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Production welder electrocuted in Ohio, July 29, 1985.
Morgantown, WV: U.S. Department of Health and Human Services, Public Health Service, Centers for Disease Control, National Institute for Occupational Safety and Health, FACE 85-38, 1985 Aug; :1-5
On July 29, 1985, a 29 year old male production welder, an employee of a metal fabrication company, was plugging the cord to a portable welder into an extension cord when he was electrocuted. The male end of the extension cord was four pronged and the female end was spring loaded. He plugged the male end of the extension cord into the receptacle, and then picked up the plug of the welder and the extension cord and connected them together. When he completed the connection, the outside metal casing of the plug on the welder became energized and the victim was electrocuted. Inspection later revealed that the female end of the extension cord had been broken and that the spring, the cover plate, and a piece of the melamine casing were completely missing from the face of the female connector. The ground prong of the welder was inserted 90 degrees clockwise from the ground terminal, so that the normally grounded metal cover on the welder plug was electrified. This would not be possible with a plug that was complete and intact. The victim was completely deaf in one ear and suffered from diminished hearing in the other ear. If the extension cord had been dropped at the site by the victim, he may not have heard the plug break. Recommendations include training employees to recognize hazards associated with electrical energy and to inspect electrical parts before use, avoiding the use of extension cords as a substitute for fixed wiring, and replacing the melamine connector with a connector that can take the abuse to which it may be subjected during use.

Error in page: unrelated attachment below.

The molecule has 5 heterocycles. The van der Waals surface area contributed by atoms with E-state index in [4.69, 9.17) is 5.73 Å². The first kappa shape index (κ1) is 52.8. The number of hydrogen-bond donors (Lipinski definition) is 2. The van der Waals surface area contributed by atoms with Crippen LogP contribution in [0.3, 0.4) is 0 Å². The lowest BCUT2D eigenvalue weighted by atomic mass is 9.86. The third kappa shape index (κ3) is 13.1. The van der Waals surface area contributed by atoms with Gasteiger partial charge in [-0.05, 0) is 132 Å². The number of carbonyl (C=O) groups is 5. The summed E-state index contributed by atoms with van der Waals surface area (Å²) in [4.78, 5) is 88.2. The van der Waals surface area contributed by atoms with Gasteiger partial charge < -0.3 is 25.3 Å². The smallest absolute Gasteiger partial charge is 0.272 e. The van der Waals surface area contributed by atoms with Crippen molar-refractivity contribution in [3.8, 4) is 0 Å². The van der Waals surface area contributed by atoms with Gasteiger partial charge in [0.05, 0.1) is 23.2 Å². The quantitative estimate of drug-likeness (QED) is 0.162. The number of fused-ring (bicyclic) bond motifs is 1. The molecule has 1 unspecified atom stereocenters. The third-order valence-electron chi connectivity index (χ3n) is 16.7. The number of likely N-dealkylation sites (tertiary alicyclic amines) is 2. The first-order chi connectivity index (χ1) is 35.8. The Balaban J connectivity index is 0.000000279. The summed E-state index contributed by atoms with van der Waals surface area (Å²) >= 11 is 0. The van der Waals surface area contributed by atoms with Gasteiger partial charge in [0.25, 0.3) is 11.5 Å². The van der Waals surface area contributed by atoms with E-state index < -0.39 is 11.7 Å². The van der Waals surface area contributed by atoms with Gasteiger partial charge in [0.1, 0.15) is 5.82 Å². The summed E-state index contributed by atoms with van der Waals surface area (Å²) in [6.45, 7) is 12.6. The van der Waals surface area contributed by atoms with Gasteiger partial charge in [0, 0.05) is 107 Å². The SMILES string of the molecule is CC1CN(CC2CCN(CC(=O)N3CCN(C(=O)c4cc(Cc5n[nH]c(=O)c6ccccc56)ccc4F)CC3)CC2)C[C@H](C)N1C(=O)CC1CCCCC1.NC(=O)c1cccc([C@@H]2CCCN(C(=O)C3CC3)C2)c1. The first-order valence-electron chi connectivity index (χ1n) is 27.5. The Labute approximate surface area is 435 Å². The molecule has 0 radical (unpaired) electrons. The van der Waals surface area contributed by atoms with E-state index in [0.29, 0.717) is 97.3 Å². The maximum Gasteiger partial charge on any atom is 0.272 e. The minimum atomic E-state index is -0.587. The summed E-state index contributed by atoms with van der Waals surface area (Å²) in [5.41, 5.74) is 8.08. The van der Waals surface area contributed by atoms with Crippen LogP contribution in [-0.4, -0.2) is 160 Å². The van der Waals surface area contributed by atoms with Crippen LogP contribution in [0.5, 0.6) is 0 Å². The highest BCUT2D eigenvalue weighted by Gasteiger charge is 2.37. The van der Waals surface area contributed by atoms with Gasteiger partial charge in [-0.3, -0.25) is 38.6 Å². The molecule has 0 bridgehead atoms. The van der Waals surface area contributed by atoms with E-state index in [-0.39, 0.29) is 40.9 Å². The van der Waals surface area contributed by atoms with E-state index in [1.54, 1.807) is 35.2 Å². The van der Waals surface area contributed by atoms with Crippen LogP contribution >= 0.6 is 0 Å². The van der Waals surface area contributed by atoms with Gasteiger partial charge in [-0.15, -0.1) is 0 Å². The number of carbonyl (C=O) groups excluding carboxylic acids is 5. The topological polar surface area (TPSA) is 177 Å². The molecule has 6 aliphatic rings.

NIOSH-Author; Region-5; FACE-85-38; Accident-analysis; Safety-practices; Electrical-hazards; Electrical-shock; Welding-industry
Field Studies; Fatality Assessment and Control Evaluation
NTIS Accession No.
National Institute for Occupational Safety and Health
Page last reviewed: September 2, 2020
Content source: National Institute for Occupational Safety and Health Education and Information Division